Originally published on August 23, 2000 and brought to you today as a time capsule.
In Part I of this special report, the E-Commerce Times looked back at the first five major milestones in e-commerce history.
From the first electronic business transactions to heartstopping e-tail sales figures, e-commerce burst onto the scene in dramatic fashion.
Now, as this report concludes, we explore the second five major events of the great e-commerce roller coaster ride.
6) August 13, 1999: Napster Hits and Hits and Hits
On this day, Napster founder Shawn Fanning told the press that the number of users of the online music swap site had quintupled. In a week.
The movement was on. Music lovers have not stopped flocking to Napster in swelling numbers to download music at will, for free.
Obviously, many argue vehemently that the downloading of non-licensed music constitutes a legal violation, not to mention an ethical one. But even if Napster loses its own case for survival, few believe that the online music revolution that Napster spawned will ever be stifled.
“It’s an absolutely defining moment because it’s the first time that consumers have dictated how they want to relate to an industry, and the recording industry doesn’t get it,” Gartner Group research director Robert Labatt said.
7) January 10, 2000: AOL Time Warner
It is not a done deal yet. But 10 days into the new century (or the last year of the old one), AOL and Time Warner announced a deal that might go unrivaled for at least the next 99 years and 50 weeks.
The fact that the merger was valued at $350 million was only part of it. Observers fixated on the combination of an old economy titan with a newer, online juggernaut, or as ECMsym.com’s Levy said, “the ability of AOL, with their 24 million customers, being able to reposition content from Time Warner and being able to increase their e-commerce engine significantly.”
Added Labatt: “It’s the marriage of old world and new world, the marriage of old media and new media. It’s going to bring to the surface many of the issues that surround DRM (digital rights management) and the potential monopolistic power over content and its distribution.”
8) February 7-8, 2000: Denial-of-Service Attacks
First, Yahoo! said Ow! Then squeals of agony came from Amazon, Buy.com, and eBay. In a series of coordinated assaults, computer hackers took one tire iron after another to the kneecaps of some of e-commerce’s biggest giants.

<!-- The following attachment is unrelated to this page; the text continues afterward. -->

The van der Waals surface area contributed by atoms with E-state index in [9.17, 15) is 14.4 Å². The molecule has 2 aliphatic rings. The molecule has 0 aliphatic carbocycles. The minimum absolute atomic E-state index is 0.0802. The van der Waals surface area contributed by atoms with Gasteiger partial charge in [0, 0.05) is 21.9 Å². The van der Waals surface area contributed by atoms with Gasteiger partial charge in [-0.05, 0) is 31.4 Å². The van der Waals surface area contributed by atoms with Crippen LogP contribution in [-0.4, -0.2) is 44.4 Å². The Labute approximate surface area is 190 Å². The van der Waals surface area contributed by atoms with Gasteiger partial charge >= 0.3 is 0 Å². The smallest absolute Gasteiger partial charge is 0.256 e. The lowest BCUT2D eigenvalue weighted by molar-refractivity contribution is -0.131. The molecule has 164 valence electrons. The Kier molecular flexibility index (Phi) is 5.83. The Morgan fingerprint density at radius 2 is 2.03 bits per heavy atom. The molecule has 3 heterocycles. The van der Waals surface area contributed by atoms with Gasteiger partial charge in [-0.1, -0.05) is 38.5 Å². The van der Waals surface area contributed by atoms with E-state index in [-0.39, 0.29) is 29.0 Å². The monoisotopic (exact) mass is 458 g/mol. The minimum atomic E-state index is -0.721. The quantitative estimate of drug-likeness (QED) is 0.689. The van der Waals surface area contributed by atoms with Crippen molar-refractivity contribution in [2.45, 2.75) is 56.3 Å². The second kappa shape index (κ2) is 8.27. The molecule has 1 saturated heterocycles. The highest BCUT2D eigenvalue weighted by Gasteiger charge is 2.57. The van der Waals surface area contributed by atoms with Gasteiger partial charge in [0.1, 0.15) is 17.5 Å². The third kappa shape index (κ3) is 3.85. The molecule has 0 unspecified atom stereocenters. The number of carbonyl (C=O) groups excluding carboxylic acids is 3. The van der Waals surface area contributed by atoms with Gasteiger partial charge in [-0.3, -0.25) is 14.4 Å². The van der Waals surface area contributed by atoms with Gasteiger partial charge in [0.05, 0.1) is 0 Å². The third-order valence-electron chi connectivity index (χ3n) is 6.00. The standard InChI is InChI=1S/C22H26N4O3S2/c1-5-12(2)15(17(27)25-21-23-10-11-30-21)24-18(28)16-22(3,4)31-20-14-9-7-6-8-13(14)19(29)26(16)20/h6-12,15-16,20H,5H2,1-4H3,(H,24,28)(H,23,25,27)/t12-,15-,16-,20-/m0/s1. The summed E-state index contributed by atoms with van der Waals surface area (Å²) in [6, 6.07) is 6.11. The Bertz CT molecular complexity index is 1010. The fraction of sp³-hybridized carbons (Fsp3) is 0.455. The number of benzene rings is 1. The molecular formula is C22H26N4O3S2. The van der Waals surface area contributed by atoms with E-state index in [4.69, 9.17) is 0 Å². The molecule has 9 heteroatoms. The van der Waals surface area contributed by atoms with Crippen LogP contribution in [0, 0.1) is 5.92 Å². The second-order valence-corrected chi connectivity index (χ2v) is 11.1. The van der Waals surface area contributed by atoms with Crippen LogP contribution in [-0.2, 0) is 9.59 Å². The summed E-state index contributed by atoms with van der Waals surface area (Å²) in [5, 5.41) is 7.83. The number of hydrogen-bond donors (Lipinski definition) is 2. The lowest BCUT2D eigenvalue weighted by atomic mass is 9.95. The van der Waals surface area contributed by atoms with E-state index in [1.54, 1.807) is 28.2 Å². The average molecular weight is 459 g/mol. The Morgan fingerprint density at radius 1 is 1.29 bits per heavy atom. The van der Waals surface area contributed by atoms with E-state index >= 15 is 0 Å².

In the aftermath, people did what people do whenever they have been victimized: nurse the wound, assess the damage and try to figure out how to arm themselves better. Supposedly, security upgrades were inevitable — but the idea now was to make “inevitable” come a lot sooner.
“You saw a wide array of predictions,” U.S. Bancorp Piper Jaffray senior research analyst Greg Konezny said. “A major issue was with a loss of confidence in shopping online, because of these vandalism-type attacks, and then there’s the other side of the opinion which is probably more correct, which is that it was merely a bump-in-the-road-type situation.”
9) May 10, 2000: Net Tax Moratorium Extended
Some argue that the e-business industry is so vulnerable that the U.S. government should let it grow without being hindered by taxes. Others argue that there is a huge difference in vulnerability between an online mom-and-pop shop and a shop that employs thousands of moms and pops.
Everyone can agree, however, that no solution is imminent. So, as a watershed moment epitomizing the uncertainty that reigns over e-commerce, we offer the day that the U.S. House of Representatives voted to extend the moratorium on Internet-specific taxes for an additional five years.
The government still has to address many problems, both large and small, according to Netscape vice president of engineering Chris Baena.
“The moratorium was extended because the government doesn’t have the infrastructure to support [an Internet taxation system],” Baena said.
10) May 18, 2000: Boo.com Folds
Late in 1999, a UK-based fashion e-tailer with a comically scary name debuted with US$120 million in initial capital backing. Six months later, the results were just plain frightful. A symbol of the e-commerce shakeout was born as Boo burned through its funding faster than you can say … you know.
“Boo.com was one of the big reality checks for everyone,” AOL vice-president of e-commerce Patrick Gates said. “I don’t think any of us were surprised specifically. I sensed that there would be some issues there based on the product mix and sort of high-flying technology. But that one made a lot of people look back and go, ‘Wow.'”
When it happened, co-founder Ernst Malmsten told The Financial Times of London, “We have been too visionary.”
Too much vision? That is one of the things that can happen when you have been riding an e-roller coaster.